Sources: Ministry of Culture, Ministry of Education, DR.

 

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COVID-19

IN NUMBERS: Has the Omicron Covid-19 wave peaked in Denmark?

The number of new Covid-19 infections fell on Saturday for the second day in a row, following a three-day plateau at the start of last week. Has the omicron wave peaked?

IN NUMBERS: Has the Omicron Covid-19 wave peaked in Denmark?
Graffiti in the Copenhagen hippy enclave of Christiania complaining of Omicron's impact on Christmas. Photo: Philip Davali/Scanpix

How many cases, hospitalisations and deaths are there in Denmark? 

Denmark registered 12,588 new cases in the 24 hours leading up to 2pm on Saturday, down from the 18,261 registered on in the day leading up to Friday at 2pm, which was itself a decline from the record 28,283 cases recorded on Wednesday. 

The cases were identified by a total of 174,517 PCR tests, bringing the positive percentage to 7.21 percent, down from the sky high rates of close to 12 percent seen in the first few days of January. 

The number of cases over the past seven days is lower than the week before in almost every municipality in Denmark, with only Vallensbæk, Aarhus, Holseterbro, Skanderborg, Hjørring, Vordingborg,  Ringkøbing, Kolding, Assens, Horsens, Thisted, and Langeland reporting rises. 

Hospitalisations have also started to fall, with some 730 patients being treated for Covid-10 on Saturday, down from 755 on Friday. On Tuesday, 794 were being treated for Covid-19 in Danish hospitals, the highest number since the peak of the 2020-21 winter wave.

The only marker which has not yet started to fall is the number of deaths, which tends to trail infections and hospitalisations.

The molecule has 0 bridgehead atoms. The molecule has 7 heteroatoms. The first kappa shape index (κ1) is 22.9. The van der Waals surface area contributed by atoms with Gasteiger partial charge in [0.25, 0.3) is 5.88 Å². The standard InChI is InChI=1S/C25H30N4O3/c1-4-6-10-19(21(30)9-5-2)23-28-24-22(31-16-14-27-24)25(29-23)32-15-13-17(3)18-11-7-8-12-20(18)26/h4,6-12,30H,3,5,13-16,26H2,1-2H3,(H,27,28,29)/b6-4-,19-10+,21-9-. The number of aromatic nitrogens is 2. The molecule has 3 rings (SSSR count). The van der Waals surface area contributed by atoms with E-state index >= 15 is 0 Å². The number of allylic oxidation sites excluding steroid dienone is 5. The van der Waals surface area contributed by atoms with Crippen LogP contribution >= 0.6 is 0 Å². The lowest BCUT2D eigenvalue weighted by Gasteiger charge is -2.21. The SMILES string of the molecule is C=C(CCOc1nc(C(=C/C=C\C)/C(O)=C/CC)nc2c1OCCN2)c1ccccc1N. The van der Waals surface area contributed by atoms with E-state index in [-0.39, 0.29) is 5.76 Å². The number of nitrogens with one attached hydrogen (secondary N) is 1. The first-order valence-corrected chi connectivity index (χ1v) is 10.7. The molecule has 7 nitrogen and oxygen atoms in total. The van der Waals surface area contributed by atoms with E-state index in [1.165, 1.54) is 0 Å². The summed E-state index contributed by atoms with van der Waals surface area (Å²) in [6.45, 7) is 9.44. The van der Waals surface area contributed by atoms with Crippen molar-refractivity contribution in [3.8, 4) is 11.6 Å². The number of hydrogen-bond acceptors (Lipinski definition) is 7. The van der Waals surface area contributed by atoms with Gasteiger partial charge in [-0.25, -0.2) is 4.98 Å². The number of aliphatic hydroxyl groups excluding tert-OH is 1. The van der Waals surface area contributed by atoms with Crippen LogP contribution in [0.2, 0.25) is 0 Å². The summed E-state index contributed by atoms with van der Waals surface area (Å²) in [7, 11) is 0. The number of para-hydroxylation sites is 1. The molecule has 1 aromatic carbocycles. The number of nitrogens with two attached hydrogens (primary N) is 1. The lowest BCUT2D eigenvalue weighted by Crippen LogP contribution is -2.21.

In the 24 hours leading up to 2pm on Saturday, Denmark registered 28 deaths with Covid-19, the highest daily number recorded since 20 January 2021, when 29 people died with Covid-19 (although Denmark’s deadliest day was the 19 January 2021, when 39 people died). 

How does Denmark compare to other countries in Europe? 

Over the last seven days, Denmark has had the highest Covid-19 case rate of any country in Europe bar Ireland. The number of new infections in the country has climbed steadily since the start of December, apart from a brief fall over Christmas. 

So does this mean the omicron wave has peaked? 

Maybe, although experts are not sure. 

“Of course, you can hope for that, but I’m not sure that is the case,” said Christian Wejse, head of the Department for Infectious Diseases at Aarhus University Hospital. “I think it is too early to conclude that the epidemic has peaked.”

He said that patients with the Omicron variant were being discharged more rapidly on average than had been the case with those who had the more dangerous Delta variant. 

“Many admissions are relatively short-lived, thankfully. This is because many do not become that il, and are largely hospitalized because they are suffering with something else. And if they are stable and do not need oxygen, then they are quickly discharged again.” 

Denmark’s Prime Minister Mette Frederiksen said during a visit to an event held by the Social Liberal party that the latest numbers made her even more optimistic about the coming month. 

“We have lower infection numbers and the number of hospitalisations is also plateauing,” she said. “I think we’re going to get through this winter pretty well, even if it will be a difficult time for a lot of people, and we are beginning to see the spring ahead of us, so I’m actually very optimistic.” 

She said that she had been encouraged by the fact that Omicron was a “visibly less dangerous variant if it is not allowed to explode.”